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Tacrolimus-induced encephalopathy and polyneuropathy in a renal transplant recipient
  1. Geru Wu,
  2. Francis L Weng,
  3. Vasanthi Balaraman
  1. 1Department of Internal Medicine Residency Program, St. Barnabas Medical Center, Livingston, New Jersey, USA
  1. Correspondence to Dr Geru Wu, gwu{at}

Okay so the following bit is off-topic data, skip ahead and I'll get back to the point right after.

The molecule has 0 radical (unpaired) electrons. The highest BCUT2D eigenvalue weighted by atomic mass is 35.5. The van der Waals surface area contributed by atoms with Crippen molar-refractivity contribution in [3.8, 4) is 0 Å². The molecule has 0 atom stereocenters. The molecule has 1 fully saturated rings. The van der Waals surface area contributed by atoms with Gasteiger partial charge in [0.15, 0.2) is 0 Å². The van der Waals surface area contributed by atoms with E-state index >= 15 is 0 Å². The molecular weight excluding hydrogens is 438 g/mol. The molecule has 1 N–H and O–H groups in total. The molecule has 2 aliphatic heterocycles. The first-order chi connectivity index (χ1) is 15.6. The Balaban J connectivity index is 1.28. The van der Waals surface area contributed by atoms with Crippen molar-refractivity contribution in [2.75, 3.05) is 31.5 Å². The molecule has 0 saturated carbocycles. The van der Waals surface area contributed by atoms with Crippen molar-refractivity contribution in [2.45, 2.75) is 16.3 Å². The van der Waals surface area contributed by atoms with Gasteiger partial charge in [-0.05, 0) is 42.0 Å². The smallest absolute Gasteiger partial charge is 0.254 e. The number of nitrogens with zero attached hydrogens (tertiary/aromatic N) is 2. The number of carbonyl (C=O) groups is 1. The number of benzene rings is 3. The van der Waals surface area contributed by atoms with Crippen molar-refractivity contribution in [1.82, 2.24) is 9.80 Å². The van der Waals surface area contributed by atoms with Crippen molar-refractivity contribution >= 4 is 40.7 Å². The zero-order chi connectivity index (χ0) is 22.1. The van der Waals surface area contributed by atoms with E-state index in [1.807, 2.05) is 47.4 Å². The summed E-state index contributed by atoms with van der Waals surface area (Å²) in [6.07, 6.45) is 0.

Tacrolimus is an immunosuppressant frequently used following solid organ transplantation, including renal transplantation. Peripheral neuropathy is an uncommon neurological side effect of tacrolimus and has rarely been reported in renal transplantation. We report a patient who received a living-related donor kidney transplant and presented with altered mental status and new-onset bilateral foot drop. Laboratory tests including cerebrospinal fluid tests excluded infection, and MRI of the brain showed chronic microvascular ischaemic changes. Electromyography and nerve conduction study confirmed bilateral common peroneal nerve demyelination. He was also found to have inadvertently overdosed on tacrolimus at home. After switching from tacrolimus to cyclosporine, the patient's symptoms improved within 5 months. His renal function was maintained with an immunosuppressant regimen of cyclosporine, prednisone and mycophenolic acid. The prompt recognition of tacrolimus as a potential neurotoxic drug in a patient with renal transplant and substituting tacrolimus with a different immunosuppressant may prevent permanent neurological damage.

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